When Jane's Addiction invaded New Jersey's famed Stoned Pony Summerstage in mid-July touring the 25th anniversary of their album "Ritual" we were lucky enough to be able to pitch ten questions at drummer Stephen Perkins and shoot the super entertaining evening.
How are you feeling for your upcoming anniversary tour with Janes Addiction? Whats the general feeling coming from the band members (i.e. relaxed, excited, tense, etc.)?
Celebrating Ritual is a combination of our passion for the musical art form, mixing poems and sound and raising the conscious level to experience 90 minutes of reality disconnect and opening the door to musical visual bliss.
Music is the highest form of art - in terms of gathering people and having a social connection - economics don't come into the picture. There is only a select few that get to see a Picasso in person. Rock 'n' roll is available to all and can heal many people at once.
Why did you and the other band members decide to tour in honor of Ritual de lo Habitual?
Because the progression of a punk rock band in 1985 into the confident recording band in the studio / making and releasing Ritual - it was a real journey captured on tape -- it won't be re-created on stage - but a fresh take nightly - we can live in the moment - live in the song and celebrate the melodies and lyrics and music. Our most progressive recording can live and breath again.
25-years later, what do you personally consider to be the impact of Ritual de lo Habitual in hindsight?
If you take a small stone and throw it into a still lake, the ripples will go until they hit the shore and stop. The music scene was a 'still lake' when we showed up in LA, and our ripples still have not touched the shore.
Back when the band first started, did you anticipate the impact/influence Janes Addiction would have on music?
You don't anticipate the impact of the music. You play from the heart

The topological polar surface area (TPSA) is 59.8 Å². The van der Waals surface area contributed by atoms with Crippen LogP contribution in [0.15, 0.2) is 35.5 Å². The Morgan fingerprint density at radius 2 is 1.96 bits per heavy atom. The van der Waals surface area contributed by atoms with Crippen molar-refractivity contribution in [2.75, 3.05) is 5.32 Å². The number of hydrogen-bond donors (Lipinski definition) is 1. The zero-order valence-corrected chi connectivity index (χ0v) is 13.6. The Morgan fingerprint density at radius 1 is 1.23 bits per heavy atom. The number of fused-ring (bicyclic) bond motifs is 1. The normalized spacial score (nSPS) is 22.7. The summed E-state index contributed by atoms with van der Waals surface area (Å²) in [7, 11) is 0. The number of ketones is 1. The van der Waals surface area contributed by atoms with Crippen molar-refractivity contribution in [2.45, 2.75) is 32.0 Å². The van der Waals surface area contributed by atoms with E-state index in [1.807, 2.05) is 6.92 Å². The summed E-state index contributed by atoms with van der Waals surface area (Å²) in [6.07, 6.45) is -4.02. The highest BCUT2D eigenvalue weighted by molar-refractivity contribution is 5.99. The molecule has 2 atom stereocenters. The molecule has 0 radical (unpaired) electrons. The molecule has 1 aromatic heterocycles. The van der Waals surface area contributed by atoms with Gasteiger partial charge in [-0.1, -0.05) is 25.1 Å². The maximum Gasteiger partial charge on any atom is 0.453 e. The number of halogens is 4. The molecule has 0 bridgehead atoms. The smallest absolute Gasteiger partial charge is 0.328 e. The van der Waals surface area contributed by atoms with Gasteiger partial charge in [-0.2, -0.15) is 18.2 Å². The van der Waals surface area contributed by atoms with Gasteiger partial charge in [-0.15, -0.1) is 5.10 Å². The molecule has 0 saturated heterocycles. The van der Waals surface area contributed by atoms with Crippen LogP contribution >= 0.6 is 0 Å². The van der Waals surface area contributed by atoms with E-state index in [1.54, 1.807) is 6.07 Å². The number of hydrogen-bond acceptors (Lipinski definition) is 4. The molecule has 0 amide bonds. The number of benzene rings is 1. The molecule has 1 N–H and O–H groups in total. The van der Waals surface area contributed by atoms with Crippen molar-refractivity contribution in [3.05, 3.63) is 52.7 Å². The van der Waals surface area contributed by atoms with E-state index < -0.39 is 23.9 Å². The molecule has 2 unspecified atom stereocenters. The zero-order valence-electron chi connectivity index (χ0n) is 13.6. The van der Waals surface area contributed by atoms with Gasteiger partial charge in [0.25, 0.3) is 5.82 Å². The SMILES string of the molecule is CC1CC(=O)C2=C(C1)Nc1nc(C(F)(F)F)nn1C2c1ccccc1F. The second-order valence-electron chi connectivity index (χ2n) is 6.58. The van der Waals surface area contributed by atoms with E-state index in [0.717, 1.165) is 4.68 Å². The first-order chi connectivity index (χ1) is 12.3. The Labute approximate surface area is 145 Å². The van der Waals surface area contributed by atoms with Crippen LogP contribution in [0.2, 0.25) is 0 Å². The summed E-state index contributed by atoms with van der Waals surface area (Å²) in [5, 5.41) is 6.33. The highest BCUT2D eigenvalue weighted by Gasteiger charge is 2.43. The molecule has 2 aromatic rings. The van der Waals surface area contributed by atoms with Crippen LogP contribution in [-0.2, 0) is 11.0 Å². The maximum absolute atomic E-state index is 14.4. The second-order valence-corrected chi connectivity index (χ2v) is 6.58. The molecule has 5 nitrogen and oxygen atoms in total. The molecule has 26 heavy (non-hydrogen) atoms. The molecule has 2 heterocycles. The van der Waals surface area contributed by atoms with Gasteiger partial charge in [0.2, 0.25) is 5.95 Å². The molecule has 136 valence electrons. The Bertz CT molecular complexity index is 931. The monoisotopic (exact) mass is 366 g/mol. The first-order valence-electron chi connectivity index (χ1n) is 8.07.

I did know from the time I picked up my drumsticks, if I play from the heart, I would impact the art and music scene.
Can you anticipate any future projects with the band following the tour, or it that yet to be determined?
In my perfect world, future plans for Jane's Addiction, we would be to buckle down into a small room for a month with our instruments and a microphone and write a great rock record. Record it 'live' to tape at 606 Studios in LA. That's my dream.
What are some solo projects that you are currently working on?
I am working with many musicians young, old, punk, jazz, blues, dance, electric, metal, psychedelic - finding new people to play with and new instruments to rub against. I'm like a tennis player. I need someone to play with and I love a great musical challenge.
Are there past projects/bands you worked with that you particularly enjoyed? Would you consider revisiting some of these projects (if they arent ongoing already)?
When the music and the lyrics connect as one, for instance, a Janes Addiction song from ritual called 'Then She Did.' The poem and the power of the music becomes one and timeless.
Are there any artists/bands you want to work with in the future?
To make music with Peter Gabriel and put together the biggest drum circle on earth, with Mickey Hart by my side.
Do you have anything outside of music you want to pursue?
Writing and working on a book for children - very excited - have a lot of wonderful experiences and ideas I would love to share.
How has the music industry changed since you began a career in music? Do you see these changes as good, bad, or somewhere in between?
When Jane's Addiction got signed, Warner Brothers said to us, 'go make the music, we will promote it, and William Morris said 'you want to tour, we will tell the world you are coming to their town and BMI, our publishing company said, 'you write the songs and we will publish them and get them played and placed in the right hands.
Nowadays everything is up to the artist, starting with self-promotion. The music and the art might suffer because of that. You need to make room to concentrate on the music and clear your head and your path so the art won't suffer.
Things change and you need to be pliable. I think that's part of growing up and learning how to deal with people and relationships. This is no different.
(All Photos Copyright B51 Photography/Mark Brown)